The Scottish Enlightenment and the British-Irish Union of 1801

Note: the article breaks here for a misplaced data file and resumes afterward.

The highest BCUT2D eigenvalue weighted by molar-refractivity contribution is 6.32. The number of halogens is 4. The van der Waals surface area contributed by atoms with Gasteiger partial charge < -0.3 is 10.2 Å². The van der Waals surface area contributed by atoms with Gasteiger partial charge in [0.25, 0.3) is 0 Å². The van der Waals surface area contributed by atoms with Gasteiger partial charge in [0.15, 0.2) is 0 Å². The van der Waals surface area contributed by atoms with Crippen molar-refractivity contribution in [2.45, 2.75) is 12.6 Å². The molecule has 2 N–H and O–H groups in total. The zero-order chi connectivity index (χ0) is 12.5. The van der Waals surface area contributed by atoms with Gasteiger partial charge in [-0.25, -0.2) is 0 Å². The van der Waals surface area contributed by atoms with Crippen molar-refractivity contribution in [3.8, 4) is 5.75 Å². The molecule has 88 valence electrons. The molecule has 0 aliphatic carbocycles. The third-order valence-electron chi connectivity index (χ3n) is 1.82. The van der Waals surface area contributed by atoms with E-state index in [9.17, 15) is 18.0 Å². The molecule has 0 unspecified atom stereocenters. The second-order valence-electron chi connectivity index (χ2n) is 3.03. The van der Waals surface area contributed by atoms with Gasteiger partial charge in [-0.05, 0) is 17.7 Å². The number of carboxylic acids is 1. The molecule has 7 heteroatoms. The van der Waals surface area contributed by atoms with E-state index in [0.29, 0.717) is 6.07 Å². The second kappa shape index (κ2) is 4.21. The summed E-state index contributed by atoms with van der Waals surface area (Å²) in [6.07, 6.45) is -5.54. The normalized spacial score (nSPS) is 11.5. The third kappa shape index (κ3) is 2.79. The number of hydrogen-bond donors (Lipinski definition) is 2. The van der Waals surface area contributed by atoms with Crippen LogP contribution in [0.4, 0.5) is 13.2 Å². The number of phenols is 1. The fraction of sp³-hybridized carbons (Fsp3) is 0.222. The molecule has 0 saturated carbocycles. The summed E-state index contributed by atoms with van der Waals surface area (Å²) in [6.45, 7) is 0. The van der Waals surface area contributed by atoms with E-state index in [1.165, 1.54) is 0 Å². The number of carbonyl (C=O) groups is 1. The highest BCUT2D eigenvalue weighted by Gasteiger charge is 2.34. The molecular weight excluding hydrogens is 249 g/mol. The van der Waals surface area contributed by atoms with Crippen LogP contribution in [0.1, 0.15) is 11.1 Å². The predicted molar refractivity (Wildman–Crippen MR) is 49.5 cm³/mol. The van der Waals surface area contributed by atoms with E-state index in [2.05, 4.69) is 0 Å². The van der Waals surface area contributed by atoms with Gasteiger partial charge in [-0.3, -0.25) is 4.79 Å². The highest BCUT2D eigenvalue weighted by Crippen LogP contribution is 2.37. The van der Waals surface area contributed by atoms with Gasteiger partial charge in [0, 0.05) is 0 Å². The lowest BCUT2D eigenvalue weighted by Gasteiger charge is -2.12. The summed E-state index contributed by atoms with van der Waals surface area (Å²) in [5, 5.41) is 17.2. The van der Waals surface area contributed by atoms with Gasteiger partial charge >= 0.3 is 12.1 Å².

This chapter shows how arguments for the British-Irish Union of 1801 were shaped by the political thought of the Scottish Enlightenment. The framers and defenders of Union used the political economy and moral theory of Adam Smith, David Hume, Edmund Burke and John Millar to construct an ‘art of government’ that could reassert British authority in Ireland after the 1798 rebellion. These arguments for Union formed part of a broader discourse that legitimated the British Empire’s claim to uphold a universal commercial civilisation in its ongoing conflict with revolutionary France. This crucial moment in four nations history can only be understood in its European context.